I was watching a TED video of Clifford Stoll last week, during which he was asked to talk about the future. He confessed that he didn’t think he was the best person to ask, saying “In fact, I think if you really want to know what the future’s going to be, don’t ask a scientist, a technologist, a physicist… No, if you want to know what society’s going to be like in twenty years, ask a kindergarten teacher.” I mention this because earlier that very same day, I was paying attention to my four daughters, all of whom were in the same room and all of whom were consuming one form of content or another in a different medium on a different device. What was running through my mind was the fact that these kids are not only going to demand content delivered on their terms, they will demand it.
Throughout this post, I am refusing to discuss a certain gadget announced by a certain company named after a certain fruit that will be released amid much fanfare next month. The first reason for this is that everyone is growing weary of such discussions. The second is that this first product release is only the beginning and will be opening the door to a new class of products that will heavily influence expectations and demands from upcoming generations.
And So It Begins
I bought my daughter the movie “Sitck It!” on DVD for her eleventh birthday yesterday. The cover proudly hailed, “DVD + Digital Content,” which I thought was strange because a DVD is digital content, but I was pretty sure a knew what they meant. And what they meant was that it contained a second disc with a DRM-signed file in iTunes and Windows Media Player format. My daughter was beside herself that she didn’t have to sit in front of the television to watch it. Instead, she could load it on her iPod, take it with her, and watch it wherever and whenever she chose.During the time when I was helping her download the movie into iTunes on our family desktop PC, her older sister was on a laptop watching videos posted to Facebook by her friends, her seven year old sister was watching an iCarly television episode on her iPod and her four year old sister was interacting with friends from across town on the Club Penguin web site. Not a single person sitting in front of the boob tube. No two people consuming the same content at the same time.
Taking Dr. Stoll’s advice, I have combined my own habits and preferences for content consumption with observations of my own household to form these five rules that I think will dictate content consumption patterns five to ten years from now. Kids growing up in the digital age will expect and demand that content have the following qualities:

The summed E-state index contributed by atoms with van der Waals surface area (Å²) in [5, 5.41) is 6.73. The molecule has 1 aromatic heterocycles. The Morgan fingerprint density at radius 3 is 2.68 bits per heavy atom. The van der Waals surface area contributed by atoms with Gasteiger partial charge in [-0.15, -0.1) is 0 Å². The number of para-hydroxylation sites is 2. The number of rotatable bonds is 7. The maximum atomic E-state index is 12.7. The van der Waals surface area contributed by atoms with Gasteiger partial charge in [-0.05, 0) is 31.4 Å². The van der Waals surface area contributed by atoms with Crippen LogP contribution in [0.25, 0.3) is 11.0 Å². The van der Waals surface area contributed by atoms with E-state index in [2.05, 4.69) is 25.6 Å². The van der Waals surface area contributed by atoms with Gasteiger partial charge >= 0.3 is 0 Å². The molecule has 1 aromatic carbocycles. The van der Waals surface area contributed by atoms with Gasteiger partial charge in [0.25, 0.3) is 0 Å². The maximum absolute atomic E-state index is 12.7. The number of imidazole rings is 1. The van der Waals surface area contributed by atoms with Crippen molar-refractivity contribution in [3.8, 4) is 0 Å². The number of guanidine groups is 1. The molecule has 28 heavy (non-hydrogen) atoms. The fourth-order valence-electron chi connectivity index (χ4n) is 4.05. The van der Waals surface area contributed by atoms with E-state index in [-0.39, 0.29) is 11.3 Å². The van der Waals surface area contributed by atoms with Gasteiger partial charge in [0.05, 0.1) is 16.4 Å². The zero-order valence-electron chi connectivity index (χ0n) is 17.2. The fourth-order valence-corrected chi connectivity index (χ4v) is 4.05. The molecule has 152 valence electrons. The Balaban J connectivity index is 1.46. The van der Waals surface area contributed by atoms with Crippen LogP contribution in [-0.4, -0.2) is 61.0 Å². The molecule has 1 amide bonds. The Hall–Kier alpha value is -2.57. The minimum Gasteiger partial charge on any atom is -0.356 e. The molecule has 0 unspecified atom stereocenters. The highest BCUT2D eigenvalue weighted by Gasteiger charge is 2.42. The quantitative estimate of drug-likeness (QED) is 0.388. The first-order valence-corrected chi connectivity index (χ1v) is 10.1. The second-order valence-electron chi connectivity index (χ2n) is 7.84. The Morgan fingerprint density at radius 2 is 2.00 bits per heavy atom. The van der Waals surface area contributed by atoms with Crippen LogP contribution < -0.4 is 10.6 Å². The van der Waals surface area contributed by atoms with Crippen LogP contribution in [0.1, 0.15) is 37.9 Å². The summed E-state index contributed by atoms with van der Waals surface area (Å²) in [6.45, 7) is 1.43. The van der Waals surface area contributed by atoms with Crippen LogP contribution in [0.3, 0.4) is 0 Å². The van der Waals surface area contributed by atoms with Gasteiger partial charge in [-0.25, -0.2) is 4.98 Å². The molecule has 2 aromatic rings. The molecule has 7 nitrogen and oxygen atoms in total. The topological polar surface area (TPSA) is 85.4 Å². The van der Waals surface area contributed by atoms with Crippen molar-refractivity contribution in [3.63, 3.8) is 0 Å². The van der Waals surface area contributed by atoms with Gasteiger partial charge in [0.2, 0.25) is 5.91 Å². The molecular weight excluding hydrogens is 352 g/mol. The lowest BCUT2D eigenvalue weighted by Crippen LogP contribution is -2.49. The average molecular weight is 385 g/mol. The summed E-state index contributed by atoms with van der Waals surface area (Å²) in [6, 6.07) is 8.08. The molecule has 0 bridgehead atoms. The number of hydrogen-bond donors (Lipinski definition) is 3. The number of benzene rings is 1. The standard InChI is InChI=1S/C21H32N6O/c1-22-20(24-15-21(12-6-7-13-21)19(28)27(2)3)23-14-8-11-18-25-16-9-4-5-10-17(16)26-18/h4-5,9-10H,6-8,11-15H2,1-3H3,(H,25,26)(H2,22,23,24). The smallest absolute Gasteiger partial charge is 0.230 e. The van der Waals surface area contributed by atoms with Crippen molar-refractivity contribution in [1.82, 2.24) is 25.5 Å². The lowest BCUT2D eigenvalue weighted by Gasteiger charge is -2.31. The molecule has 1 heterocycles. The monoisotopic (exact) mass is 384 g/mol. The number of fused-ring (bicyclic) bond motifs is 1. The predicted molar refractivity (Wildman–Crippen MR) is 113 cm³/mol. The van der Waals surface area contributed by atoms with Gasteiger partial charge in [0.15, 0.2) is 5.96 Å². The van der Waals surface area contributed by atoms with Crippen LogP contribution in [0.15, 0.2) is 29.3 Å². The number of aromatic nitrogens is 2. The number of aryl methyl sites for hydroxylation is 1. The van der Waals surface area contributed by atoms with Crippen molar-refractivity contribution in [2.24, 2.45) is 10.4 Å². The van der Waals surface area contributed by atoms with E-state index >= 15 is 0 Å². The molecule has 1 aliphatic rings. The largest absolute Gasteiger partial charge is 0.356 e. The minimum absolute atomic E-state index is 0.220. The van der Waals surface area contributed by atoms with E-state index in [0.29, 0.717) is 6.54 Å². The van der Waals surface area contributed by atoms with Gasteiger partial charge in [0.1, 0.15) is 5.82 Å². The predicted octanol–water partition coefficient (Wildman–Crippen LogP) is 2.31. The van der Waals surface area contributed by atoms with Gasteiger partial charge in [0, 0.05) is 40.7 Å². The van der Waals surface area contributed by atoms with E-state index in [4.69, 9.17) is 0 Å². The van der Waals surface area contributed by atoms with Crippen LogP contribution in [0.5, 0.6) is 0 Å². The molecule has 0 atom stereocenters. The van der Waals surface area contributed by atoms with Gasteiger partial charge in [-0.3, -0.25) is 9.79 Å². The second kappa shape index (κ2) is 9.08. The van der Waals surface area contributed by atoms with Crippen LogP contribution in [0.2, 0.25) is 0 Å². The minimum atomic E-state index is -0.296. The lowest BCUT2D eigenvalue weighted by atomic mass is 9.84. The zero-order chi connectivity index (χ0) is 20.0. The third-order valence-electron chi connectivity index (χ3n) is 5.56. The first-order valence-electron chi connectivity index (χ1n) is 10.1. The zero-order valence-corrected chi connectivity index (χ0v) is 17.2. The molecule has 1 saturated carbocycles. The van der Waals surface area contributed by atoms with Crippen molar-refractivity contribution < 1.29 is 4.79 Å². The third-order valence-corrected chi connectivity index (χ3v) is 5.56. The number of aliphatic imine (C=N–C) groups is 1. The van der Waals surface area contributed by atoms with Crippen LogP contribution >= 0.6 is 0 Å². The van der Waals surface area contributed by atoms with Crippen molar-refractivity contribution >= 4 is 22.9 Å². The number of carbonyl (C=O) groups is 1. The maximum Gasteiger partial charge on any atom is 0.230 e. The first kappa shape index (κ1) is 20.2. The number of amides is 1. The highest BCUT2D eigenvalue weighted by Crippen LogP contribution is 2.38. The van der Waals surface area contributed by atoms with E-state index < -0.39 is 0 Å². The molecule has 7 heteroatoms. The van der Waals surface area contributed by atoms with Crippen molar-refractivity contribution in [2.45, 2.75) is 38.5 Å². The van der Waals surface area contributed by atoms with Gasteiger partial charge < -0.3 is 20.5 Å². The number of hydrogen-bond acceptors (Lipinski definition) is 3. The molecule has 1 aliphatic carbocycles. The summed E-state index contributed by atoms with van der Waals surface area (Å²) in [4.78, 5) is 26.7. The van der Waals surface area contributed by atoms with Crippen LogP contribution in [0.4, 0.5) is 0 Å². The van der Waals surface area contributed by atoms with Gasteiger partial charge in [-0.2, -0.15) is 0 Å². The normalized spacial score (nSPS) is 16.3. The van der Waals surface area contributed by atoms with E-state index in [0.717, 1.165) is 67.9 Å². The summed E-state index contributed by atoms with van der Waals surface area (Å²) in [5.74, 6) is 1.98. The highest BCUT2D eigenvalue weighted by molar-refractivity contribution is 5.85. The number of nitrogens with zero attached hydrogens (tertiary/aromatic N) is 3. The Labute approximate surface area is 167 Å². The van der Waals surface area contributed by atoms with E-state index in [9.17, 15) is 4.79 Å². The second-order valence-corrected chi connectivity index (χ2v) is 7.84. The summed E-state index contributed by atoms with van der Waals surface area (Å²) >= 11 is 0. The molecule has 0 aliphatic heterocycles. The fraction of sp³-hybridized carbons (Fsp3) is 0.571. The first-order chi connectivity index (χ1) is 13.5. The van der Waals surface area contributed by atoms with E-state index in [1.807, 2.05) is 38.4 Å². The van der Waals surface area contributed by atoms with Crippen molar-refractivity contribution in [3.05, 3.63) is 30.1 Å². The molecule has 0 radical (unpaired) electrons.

- It must filterable. They will not tolerate having to spend their time reading through ten articles they don’t care about to find one they do. This is another way of saying that content distribution is going to flip from a push model to a pull model. If your content doesn’t have handles, it won’t be going anywhere.
- It must be asynchronous. Again, I don’t think people appreciate the parallel universe our kids live in these days with DVRs and iTunes. We all grew up in a world where our schedules had to wrap around broadcasts (think not just television, but library and store hours, magazine and newspaper deliveries, etc…). This generation is entering a world where the broadcast schedule wraps around them. Content is downloaded now and consumed later, at their convenience.
- It must be portable. This is a mega trend I see that, despite what many feel is a large amount of hype, is actually being underestimated. Most people think of portable in terms of taking content on to a plane or in the waiting room at the doctor’s office. I am talking about taking content into the other room or out on the porch – a few feet (meters if you prefer) away. In a family with four children, I am watching the splintering of content consumption with great interest as, at any given time, you will see four or five family members reading, listening to, and/or watching different content at the same time in the same room.
- It must be compelling. Content production used to be expensive and time consuming. Amateurs can now upload high definition video with integrated graphics and subtitles that exceed the quality of professional versions from just five years ago. This can be uploaded to YouTube in seconds and viewed by hundreds or even millions in a matter of days. All this for the cost of a $500 flip camera and an hour of time. This democratization of content production and distribution means that, to a certain extent, all publishers are in the fashion business now. It’s not enough to have technically sound content; it must be visually appealing and grab attention.
- It must be interactive. As a software developer, I know first hand how expensive a mouse click is. It’s astonishing how rapidly human tolerances can recalibrate, and a few extra mouse clicks can literally destroy a product. One inadvertent click might even cost you $150k. This is all to say that people are having less and less tolerance for hunting for answers and it needs to be embedded, linked, or otherwise a single click away. An article about cyber security, for example, may reference a particular news story. Many people will inevitably want to pause reading the article to gain a deeper understanding of the incident by reading the full account of the incident. Path of least resistance. Instant gratification. And so on.
Maybe publishers think I’m being an alarmist. Somehow, though, I can’t resist a shameful attempt at borrowing from Dirty Harry: “I know what you’re thinking. Will it take ten years or only five? Well, to tell you the truth in all this excitement I don’t know what to think myself. But being that this is the Internet, the most powerful change agent in the history of publication since the printing press, and can blow your publication clean off, you’ve got to ask yourself one question: Do I feel lucky?”